U.S. Labor Strikes Went Up Almost 50% Between 2021 and 2022
In 1968, Martin Luther King Jr. was assassinated shortly after speaking with sanitation workers in Memphis, Tennessee. The workers were on strike to protest their low wages and unsafe working conditions.
Union membership and strike activity has fallen in the decades since King’s death. But more recently, that has been changing.
The number of strikes in the United States rose almost 50% between 2021 and 2022, according to Cornell University’s School of Industrial and Labor Relations. That pickup in activity has momentum.
In many industries, working conditions have worsened during the pandemic. Cathy Creighton at Cornell said workers are stressed.
“And with labor shortages, that exacerbates the stress because you have to do more with a lot less people.”
Creighton, who used to be an attorney with the National Labor Relations Board, said going on strike can be risky. In some cases, employers are allowed to permanently replace striking workers.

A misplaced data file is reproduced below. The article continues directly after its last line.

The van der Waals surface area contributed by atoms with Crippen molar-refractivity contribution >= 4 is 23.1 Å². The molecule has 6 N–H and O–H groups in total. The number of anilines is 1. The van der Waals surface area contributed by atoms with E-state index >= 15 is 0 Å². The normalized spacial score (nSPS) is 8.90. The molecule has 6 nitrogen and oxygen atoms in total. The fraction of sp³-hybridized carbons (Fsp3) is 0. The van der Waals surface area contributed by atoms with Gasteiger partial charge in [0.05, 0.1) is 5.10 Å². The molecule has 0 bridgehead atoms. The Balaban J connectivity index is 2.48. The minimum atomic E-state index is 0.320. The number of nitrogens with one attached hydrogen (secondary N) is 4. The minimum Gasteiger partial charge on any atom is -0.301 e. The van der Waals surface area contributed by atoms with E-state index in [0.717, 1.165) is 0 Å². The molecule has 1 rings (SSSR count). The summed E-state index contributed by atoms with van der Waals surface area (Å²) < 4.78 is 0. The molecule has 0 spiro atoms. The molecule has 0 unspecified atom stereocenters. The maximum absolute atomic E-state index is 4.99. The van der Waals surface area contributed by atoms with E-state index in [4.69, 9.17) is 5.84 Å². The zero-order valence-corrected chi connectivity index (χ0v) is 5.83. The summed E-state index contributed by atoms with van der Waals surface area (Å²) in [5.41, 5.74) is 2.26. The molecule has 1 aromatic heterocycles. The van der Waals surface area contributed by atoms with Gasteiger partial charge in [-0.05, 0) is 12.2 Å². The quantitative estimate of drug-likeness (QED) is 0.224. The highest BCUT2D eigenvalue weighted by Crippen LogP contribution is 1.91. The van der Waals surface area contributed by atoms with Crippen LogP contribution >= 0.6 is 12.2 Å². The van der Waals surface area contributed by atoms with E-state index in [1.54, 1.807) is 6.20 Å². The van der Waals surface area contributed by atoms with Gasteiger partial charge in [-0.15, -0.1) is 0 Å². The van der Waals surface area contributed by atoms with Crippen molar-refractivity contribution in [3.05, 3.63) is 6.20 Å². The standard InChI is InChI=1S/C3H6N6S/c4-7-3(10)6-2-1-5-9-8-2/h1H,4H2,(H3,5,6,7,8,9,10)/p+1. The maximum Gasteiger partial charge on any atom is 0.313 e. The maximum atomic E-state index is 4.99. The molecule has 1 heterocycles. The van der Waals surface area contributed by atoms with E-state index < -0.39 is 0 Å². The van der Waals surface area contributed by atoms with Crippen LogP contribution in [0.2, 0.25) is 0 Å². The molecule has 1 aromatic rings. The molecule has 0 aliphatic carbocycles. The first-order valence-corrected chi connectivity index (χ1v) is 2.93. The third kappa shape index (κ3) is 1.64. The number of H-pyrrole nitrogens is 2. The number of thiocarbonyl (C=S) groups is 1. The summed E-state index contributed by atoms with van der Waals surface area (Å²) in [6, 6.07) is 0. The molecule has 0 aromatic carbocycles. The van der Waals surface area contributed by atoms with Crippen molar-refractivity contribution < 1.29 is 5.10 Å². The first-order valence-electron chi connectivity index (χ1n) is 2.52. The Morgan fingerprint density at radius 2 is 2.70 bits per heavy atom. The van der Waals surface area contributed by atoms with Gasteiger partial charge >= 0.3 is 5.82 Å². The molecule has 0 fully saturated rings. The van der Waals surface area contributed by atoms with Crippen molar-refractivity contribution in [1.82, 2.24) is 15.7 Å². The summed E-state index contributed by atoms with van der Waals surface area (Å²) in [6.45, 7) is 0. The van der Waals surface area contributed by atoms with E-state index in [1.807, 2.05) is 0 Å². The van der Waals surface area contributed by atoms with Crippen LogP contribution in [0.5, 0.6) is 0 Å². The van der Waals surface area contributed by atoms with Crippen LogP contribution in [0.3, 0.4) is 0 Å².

But businesses might think twice about doing that right now, given how hard it’s been to find workers in the first place.
“If there’s nobody in line to take your job because there are just not enough people, that gives you incredible strength in striking,” Creighton said, adding that many striking workers have won big concessions recently.
Last week, nurses in New York City reached a deal to raise salaries by about 19% after striking for three days. But John Heywood, an economics professor at the University of Wisconsin-Milwaukee, said employers have been pushing back. For instance, look at the more than 250 Starbucks locations that have voted to unionize.
“There isn’t one signed contract yet,” he said. “And you can expect management to fight many, many of those.”
Heywood said labor shortage might not last if the economy slows and unemployment rises.
“If it goes up a lot more, things would not look as favorable for labor,” he said.
Thing is, unions have been pushing back against growing income inequality, said Kate Bahn, chief economist at the Washington Center for Equitable Growth.
Even if labor shortages go away?
“I think those underlying structural factors that have driven workers to the breaking point remain really persistent.”
And 71% of Americans approve of labor unions, according to Gallup. That’s the highest approval rating since 1965.
“By getting unions that are engaging in collective activity more leverage through public support of their activity, that puts more pressure on employers,” Bahn said.
As more strikes succeed, Bahn said, workers are more likely to organize them at their own workplaces.